Objective: To elucidate long-term outcome of trabeculotomy in primary and secondary developmental glaucoma.
Methods: One hundred forty-nine eyes of 89 patients with developmental glaucoma who underwent trabeculotomy were retrospectively studied. Intraocular pressure (IOP), success probabilities, visual acuities, and visual field were determined during follow-up and at the final visit.
Results: The mean +/- SD IOP of 112 eyes with primary developmental glaucoma at the final visit with an mean +/- SD follow-up period of 9.5 +/- 7.1 years was 15.6 +/- 5.0 mm Hg. The average IOP for 37 eyes with secondary developmental glaucoma was 16.7 +/- 4.2 mm Hg. One hundred eyes (89.3%) with primary developmental glaucoma were defined as achieving success at the final visit. Complete and qualified successes were achieved in 71 eyes (63.4%) and 29 eyes (25.9%), respectively. Visual acuities were 20/40 or better in 78 (59.5%) of 131 eyes examined and were poorer than 20/200 in 32 eyes (24.4%). The causes of poor visual acuities were mainly progression of glaucoma, including delay of detection of onset or surgery and amblyopia. Eyes with glaucoma that existed before 2 months of age or eyes that needed several trabeculotomies were considered to have poor visual acuity. Visual fields were classified as normal or almost normal in 21 (44.7%) of 47 eyes.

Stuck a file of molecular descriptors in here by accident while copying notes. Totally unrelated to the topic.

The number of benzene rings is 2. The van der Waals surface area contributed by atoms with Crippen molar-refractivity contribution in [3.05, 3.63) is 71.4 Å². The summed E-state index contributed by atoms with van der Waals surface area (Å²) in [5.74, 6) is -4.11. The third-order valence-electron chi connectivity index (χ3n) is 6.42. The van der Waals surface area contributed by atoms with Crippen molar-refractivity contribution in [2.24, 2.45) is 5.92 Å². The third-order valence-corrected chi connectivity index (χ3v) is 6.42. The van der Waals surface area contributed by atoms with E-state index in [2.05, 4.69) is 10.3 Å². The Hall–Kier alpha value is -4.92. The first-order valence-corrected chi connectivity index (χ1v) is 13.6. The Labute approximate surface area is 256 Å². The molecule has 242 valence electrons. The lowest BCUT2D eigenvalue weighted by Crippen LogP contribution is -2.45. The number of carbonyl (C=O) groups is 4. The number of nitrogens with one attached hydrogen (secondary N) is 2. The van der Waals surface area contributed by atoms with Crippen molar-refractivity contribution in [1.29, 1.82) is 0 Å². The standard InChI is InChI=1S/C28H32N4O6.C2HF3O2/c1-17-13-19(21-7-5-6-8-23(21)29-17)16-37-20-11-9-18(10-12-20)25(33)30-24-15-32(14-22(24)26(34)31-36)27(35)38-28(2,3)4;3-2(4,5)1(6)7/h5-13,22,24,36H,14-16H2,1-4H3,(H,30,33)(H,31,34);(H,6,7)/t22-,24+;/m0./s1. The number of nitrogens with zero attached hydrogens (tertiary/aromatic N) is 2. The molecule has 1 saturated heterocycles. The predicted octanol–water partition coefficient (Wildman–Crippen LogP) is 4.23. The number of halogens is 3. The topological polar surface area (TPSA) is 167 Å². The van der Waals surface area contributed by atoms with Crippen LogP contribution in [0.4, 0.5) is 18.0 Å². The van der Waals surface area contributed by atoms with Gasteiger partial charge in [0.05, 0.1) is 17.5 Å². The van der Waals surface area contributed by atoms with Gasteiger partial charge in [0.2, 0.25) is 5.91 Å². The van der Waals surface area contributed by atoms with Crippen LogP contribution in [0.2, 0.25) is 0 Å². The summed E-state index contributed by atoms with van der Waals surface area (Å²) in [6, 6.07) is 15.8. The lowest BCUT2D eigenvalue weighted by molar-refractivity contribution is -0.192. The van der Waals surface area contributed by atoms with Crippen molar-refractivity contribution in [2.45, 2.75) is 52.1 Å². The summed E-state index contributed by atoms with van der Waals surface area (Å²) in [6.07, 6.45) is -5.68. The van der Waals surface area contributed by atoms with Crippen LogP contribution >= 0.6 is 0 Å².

Conclusions: Trabeculotomy for developmental glaucoma is effective over a long time. There is a fairly good prognosis for visual function of eyes with developmental glaucoma with early detection of the onset, proper treatment, and proper management after trabeculotomy.